Tuesday, January 22, 2008

Memorializing Women

Lately on national holidays I've been thinking about something I read and had an "Aha!" moment. John R. Gillis notes in the introduction to his book Commemorations that there are no national holidays for a woman in the US (he also notes to the lack of them in other countries).

I'd like to propose a list of women who deserve national recognition for their dedication to the freedoms of US citizens:

  • Elizabeth Cady Staton who wrote the Declaration of Statements was vital to the women's suffrage movement and was a social activist.
  • Susan B. Anthony, another woman who played a vital role in the women's suffrage movement who has her own coin - ironically associating women with ownership and property once again.
  • Another other woman involved in the women's suffrage movement who didn't oppose the 14th and 15th amendment openly and wanted to see rights extended to all citizens, irregardless of sex or race, like Carrie Chapman Catt. My vote goes to Catt.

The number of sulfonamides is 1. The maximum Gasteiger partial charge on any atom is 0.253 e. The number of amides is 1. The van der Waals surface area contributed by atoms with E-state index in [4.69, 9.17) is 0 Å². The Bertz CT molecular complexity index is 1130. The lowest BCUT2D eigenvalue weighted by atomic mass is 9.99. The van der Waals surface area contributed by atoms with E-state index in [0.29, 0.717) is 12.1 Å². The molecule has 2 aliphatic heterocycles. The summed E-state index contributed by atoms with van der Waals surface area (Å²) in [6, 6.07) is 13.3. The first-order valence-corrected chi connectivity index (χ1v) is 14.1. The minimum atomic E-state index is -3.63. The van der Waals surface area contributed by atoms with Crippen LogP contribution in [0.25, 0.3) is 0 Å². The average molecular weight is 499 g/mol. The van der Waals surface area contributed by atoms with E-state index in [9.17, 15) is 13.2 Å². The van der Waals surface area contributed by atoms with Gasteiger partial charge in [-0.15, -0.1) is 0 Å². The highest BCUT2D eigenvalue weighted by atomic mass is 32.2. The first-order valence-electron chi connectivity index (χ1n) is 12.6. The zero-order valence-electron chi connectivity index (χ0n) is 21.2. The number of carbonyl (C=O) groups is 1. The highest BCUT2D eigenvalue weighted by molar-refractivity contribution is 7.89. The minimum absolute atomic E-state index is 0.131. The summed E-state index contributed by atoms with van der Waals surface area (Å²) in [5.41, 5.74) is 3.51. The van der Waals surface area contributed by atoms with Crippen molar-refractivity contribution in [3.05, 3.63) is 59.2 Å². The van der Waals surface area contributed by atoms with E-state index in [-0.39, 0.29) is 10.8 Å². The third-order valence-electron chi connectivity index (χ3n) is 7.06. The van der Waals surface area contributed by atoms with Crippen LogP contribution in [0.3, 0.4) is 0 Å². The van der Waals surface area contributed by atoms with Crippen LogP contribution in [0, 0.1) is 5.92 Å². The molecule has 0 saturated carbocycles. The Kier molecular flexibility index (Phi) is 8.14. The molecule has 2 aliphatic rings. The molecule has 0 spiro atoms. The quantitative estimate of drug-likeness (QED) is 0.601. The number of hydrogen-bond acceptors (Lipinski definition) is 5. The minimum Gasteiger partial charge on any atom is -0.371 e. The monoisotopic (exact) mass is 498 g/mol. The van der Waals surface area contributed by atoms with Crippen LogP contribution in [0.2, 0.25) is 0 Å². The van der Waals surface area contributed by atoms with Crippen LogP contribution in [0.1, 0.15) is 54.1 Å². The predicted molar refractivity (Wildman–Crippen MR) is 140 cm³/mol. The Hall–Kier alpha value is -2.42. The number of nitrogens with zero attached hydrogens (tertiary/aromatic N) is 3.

• Rosa Parks, African American civil rights activist who capitalized on civil disobedience. There's been lots of attention to her work due to her recent death. There's lots of people honoring her - just no national holiday.
Anyone else I'm missing?

It seems more common to commemorate women through objects (coins, statues) rather than through living memorials such as national holidays or large public spaces (parks, buildings).

1 comment:

jafish said...

How about Helen Keller? A member of the Wobblies back in the day whose story gave a voice to those with disabilities as well as the labor and women's movements in general.